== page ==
Rules of Engagement for Land Forces: A Matter of Training, not Lawyering
JUDGE ADVOCATE GENERAL'S SCHOOL CHARLOTTESVILE VA
Pagination or Media Count:
This thesis examines the difficult problem of imparting rules of engagement ROE to individual soldiers and Marines. It argues that the present method of imparting ROE relies too heavily on a legislative model of controlling behavior. As a result, the present method suffers from a series of defects, culminating in a failure to account for the cognitive limits of humans under stress. The author concludes that commanders and judge advocates can minimize these defects by adopting a training model. Such a model would include a set of standing rules on the use of force for soldiers, a series of training scenarios designed to reinforce the standing rules across the spectrum of potential conflict, and a format by which units may supplement the standing rules for particular operations.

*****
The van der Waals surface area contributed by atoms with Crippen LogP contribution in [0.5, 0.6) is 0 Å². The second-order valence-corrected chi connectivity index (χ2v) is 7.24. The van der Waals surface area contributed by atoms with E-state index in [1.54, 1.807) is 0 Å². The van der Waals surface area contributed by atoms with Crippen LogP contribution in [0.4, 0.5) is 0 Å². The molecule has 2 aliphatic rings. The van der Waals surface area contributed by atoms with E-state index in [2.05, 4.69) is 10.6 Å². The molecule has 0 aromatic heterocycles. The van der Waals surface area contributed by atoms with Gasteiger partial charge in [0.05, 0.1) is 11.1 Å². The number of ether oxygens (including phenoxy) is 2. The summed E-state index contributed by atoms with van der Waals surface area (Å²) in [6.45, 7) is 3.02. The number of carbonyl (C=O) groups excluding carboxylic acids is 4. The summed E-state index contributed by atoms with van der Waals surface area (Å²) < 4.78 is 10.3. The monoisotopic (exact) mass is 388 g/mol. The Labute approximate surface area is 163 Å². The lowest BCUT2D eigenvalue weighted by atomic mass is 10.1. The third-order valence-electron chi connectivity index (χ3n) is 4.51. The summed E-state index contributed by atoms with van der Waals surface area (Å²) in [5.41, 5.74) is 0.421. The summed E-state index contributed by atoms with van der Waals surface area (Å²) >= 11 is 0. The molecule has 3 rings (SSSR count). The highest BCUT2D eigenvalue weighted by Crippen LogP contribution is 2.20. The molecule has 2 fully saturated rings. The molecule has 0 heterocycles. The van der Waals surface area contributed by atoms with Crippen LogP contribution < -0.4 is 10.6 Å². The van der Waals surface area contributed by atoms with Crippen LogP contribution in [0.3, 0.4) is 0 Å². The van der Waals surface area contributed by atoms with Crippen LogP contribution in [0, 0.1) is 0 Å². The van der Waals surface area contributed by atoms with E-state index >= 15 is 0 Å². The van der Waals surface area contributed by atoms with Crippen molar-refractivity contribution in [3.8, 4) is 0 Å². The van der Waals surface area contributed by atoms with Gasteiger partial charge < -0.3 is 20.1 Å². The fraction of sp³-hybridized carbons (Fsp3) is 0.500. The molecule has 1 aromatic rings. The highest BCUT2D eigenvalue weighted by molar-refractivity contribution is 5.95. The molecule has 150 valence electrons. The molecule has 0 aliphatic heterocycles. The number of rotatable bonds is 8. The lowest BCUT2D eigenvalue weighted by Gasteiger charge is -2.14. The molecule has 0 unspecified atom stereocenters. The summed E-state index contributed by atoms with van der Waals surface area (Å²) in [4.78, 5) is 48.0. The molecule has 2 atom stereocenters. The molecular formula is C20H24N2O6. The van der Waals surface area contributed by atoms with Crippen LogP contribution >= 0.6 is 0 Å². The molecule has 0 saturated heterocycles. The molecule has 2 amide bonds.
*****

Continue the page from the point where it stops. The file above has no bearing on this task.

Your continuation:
- Military Forces and Organizations
- Military Operations, Strategy and Tactics